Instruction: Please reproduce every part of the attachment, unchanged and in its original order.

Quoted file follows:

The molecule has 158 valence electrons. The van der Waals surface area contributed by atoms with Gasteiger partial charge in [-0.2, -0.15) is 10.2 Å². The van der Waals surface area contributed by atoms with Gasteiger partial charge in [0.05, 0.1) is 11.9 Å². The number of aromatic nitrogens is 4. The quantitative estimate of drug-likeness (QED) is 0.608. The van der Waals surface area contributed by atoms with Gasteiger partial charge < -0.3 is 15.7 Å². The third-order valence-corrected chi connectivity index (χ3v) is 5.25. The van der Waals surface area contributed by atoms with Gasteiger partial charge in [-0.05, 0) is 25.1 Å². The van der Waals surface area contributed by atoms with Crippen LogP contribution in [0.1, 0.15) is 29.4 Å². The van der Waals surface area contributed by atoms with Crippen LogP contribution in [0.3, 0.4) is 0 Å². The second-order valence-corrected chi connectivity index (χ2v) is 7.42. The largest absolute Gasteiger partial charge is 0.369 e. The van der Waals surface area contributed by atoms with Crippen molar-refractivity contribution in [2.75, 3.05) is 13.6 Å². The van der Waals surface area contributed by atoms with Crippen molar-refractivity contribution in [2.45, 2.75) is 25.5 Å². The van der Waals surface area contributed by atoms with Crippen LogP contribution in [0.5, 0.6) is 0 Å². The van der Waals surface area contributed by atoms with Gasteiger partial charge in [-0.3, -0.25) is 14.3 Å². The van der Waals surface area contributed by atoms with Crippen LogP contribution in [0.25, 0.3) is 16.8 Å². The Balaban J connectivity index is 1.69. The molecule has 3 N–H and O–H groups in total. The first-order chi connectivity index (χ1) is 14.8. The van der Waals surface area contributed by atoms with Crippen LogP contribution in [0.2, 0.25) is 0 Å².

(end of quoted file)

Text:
The molecule has 158 valence electrons. The van der Waals surface area contributed by atoms with Gasteiger partial charge in [-0.2, -0.15) is 10.2 Å². The van der Waals surface area contributed by atoms with Gasteiger partial charge in [0.05, 0.1) is 11.9 Å². The number of aromatic nitrogens is 4. The quantitative estimate of drug-likeness (QED) is 0.608. The van der Waals surface area contributed by atoms with Gasteiger partial charge < -0.3 is 15.7 Å². The third-order valence-corrected chi connectivity index (χ3v) is 5.25. The van der Waals surface area contributed by atoms with Gasteiger partial charge in [-0.05, 0) is 25.1 Å². The van der Waals surface area contributed by atoms with Crippen LogP contribution in [0.1, 0.15) is 29.4 Å². The van der Waals surface area contributed by atoms with Crippen LogP contribution in [0.3, 0.4) is 0 Å². The second-order valence-corrected chi connectivity index (χ2v) is 7.42. The largest absolute Gasteiger partial charge is 0.369 e. The van der Waals surface area contributed by atoms with Crippen molar-refractivity contribution in [2.75, 3.05) is 13.6 Å². The van der Waals surface area contributed by atoms with Crippen molar-refractivity contribution in [2.45, 2.75) is 25.5 Å². The van der Waals surface area contributed by atoms with Crippen LogP contribution in [0.5, 0.6) is 0 Å². The van der Waals surface area contributed by atoms with Gasteiger partial charge in [-0.3, -0.25) is 14.3 Å². The van der Waals surface area contributed by atoms with Crippen LogP contribution in [0.25, 0.3) is 16.8 Å². The Balaban J connectivity index is 1.69. The molecule has 3 N–H and O–H groups in total. The first-order chi connectivity index (χ1) is 14.8. The van der Waals surface area contributed by atoms with Crippen LogP contribution in [0.2, 0.25) is 0 Å².